The Perfection of Music: Instruments of Time and Truth
Review: Instruments of Time and Truth Summer Concert Series, from 8 July - 12 August 2021. Tickets available here. Free tickets available for people aged 8-25, call the box office on 01865 305 305.
[Disclosure: IT&T provided me with a ticket to this concert for the purposes of this review.]
The Perfection of Music was early music ensemble, Instruments of Time and Truth’s third concert in its summer season. This intimate concert felt more like a gathering of friends, who are lucky enough to have a French Baroque expert (Edward Higginbottom) among them. The theme was French composer, Couperin (1688-1733), who composed music for the Royal Court of France, sacred music for the church and lovely pieces to play at home, among friends. Higginbottom chose pieces to fit one hour, that illustrated Couperin’s compositions for each of these settings. Before each piece, Higginbottom painted a picture of the piece and the setting in which it would have been originally performed – these short introductions brought the pieces to life.
French Baroque music expert, Edward Higginbottom. Photo used with the permission of IT&T.
There were some very special moments. For the performance of the Lamentations of Jeremiah, one of the sacred pieces for the church’s Wednesday Tenebrae Readings, Higginbottom wanted us to experience the piece as did churchgoers’ in Couperin’s time. The lights in Christchurch Cathedral were dimmed and Higginbottom, on organ, and soprano, Alice Harberd, moved out of sight – so that her angelic voice floated to us, as if from the heavens.
My view during Jeremiah's Lamentations.
At first, it felt a bit strange to sit in the audience with no performer to look at. But soon, with the light outside streaming in through the magnificent stained-glass windows, making them shine like jewels, it turned into a beautiful meditative experience – akin to a deeply restful sleep. I was sorry when the piece was over.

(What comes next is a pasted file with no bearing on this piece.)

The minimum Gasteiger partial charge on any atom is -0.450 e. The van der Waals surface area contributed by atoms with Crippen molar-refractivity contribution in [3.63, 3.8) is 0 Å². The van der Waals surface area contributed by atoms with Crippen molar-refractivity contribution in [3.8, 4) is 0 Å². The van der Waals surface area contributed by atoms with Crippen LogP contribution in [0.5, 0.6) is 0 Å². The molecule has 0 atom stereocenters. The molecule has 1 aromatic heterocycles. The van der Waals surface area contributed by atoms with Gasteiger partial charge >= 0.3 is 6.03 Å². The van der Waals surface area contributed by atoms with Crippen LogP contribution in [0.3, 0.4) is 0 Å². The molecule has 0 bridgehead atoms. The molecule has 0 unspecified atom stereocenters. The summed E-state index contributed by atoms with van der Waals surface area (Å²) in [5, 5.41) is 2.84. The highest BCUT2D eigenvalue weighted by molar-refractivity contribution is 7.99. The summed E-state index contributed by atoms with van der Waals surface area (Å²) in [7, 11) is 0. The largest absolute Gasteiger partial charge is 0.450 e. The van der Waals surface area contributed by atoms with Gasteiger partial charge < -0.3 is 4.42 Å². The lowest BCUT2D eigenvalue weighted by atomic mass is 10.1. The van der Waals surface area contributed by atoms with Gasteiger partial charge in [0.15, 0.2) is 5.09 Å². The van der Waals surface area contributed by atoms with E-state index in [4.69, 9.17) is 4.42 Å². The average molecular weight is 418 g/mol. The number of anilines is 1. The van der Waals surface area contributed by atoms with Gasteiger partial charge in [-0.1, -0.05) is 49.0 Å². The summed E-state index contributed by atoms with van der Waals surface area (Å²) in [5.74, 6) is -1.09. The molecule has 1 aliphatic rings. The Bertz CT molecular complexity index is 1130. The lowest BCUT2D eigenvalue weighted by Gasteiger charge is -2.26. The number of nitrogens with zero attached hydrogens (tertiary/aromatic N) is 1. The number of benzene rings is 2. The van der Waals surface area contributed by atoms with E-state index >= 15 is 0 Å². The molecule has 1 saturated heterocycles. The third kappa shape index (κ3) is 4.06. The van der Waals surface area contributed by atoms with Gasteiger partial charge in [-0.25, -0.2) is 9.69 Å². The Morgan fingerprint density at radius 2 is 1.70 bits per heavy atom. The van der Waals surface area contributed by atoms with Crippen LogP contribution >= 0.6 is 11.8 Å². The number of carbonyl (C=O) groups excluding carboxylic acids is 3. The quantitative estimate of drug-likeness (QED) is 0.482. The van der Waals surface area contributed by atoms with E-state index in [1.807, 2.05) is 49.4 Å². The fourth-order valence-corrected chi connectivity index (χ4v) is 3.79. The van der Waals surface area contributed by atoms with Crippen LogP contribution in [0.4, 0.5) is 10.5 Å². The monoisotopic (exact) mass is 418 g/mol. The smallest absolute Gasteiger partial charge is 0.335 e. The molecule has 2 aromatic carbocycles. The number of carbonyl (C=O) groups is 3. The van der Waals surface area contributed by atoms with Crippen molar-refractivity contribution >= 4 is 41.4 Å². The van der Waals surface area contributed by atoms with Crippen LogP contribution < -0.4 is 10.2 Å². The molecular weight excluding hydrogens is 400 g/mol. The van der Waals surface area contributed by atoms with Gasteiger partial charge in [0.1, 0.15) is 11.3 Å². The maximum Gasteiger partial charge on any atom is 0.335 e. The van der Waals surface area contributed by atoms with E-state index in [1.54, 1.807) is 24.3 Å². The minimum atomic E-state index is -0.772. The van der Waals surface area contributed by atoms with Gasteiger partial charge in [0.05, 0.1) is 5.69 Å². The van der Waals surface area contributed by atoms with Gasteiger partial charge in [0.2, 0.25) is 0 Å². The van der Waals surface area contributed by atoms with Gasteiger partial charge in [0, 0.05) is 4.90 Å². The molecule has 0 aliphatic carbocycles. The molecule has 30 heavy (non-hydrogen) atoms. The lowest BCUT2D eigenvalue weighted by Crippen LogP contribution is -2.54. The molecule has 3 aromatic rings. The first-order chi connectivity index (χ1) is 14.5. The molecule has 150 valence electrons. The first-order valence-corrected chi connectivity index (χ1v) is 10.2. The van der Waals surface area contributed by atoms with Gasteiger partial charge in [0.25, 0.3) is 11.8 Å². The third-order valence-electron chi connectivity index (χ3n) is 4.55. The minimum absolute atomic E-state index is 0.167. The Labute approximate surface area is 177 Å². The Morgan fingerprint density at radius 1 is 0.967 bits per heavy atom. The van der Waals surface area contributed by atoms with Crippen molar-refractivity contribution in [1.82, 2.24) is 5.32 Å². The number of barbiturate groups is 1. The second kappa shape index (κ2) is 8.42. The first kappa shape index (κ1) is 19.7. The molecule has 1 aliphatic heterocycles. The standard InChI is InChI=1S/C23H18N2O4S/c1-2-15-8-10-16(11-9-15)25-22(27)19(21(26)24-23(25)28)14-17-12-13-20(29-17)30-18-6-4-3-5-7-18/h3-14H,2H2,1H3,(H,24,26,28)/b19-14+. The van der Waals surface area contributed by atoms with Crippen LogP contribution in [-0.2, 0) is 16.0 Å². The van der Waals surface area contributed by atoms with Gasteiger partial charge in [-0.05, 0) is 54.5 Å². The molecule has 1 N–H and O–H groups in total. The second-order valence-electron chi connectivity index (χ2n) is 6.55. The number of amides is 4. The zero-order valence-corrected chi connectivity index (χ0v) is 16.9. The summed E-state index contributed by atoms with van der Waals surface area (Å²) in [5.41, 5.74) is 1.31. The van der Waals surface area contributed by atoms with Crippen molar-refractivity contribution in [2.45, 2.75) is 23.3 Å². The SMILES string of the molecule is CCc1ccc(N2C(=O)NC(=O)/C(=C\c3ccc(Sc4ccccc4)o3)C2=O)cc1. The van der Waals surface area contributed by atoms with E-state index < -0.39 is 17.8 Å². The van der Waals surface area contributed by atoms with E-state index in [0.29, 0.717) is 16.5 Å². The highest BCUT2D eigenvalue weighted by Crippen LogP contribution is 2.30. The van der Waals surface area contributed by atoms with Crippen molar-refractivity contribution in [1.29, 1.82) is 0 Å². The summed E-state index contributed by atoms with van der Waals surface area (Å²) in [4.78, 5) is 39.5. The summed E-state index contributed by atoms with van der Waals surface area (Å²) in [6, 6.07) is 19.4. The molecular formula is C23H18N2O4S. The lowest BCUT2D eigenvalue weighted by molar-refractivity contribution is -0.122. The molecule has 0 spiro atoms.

My other favourite moments were when Higginbottom himself sat at the harpsichord and played some of his favourite pieces. He opened with the piece Mysterious Barricades (Les Barricades Mystérieuses) from Couperin’s second book of collected harpsichord pieces (Pièces de Clavecin). Hearing this piece live for the first time, in this intimate setting, Mysterious Barricades sounded to me like a completely contemporary piece, perhaps part of a movie score – something very familiar to me.
I realise that I have heard this piece many times, in the soundtrack to Sophia Coppola’s sympathetic film portrait of Marie Antionette, based on Antonia Fraser’s gorgeous book. A film that I love and a soundtrack I play regularly. Mysterious barricades may be a metaphor for the loss of innocence (female virginity being one such mysterious barricade 🙄), so the choice of this piece for the Marie Antionette soundtrack really is appropriate. Couperin’s influence across many diverse artistic genres reaches down to us today and makes his works sound contemporary. I could have listened to these pieces, in this intimate setting, for a lot longer.
Plaque on Couperin's house, in Rue Radziwill in Paris.
Instruments of Time and Truth’s summer series is something very special. It feels like a privilege to take an hour out on a Thursday night to sit in peace and listen. These concerts continue until mid-August, so there is still a chance to experience it for yourself.
Couperin's house on Rue Radziwill in Paris, now used by the Bank of France.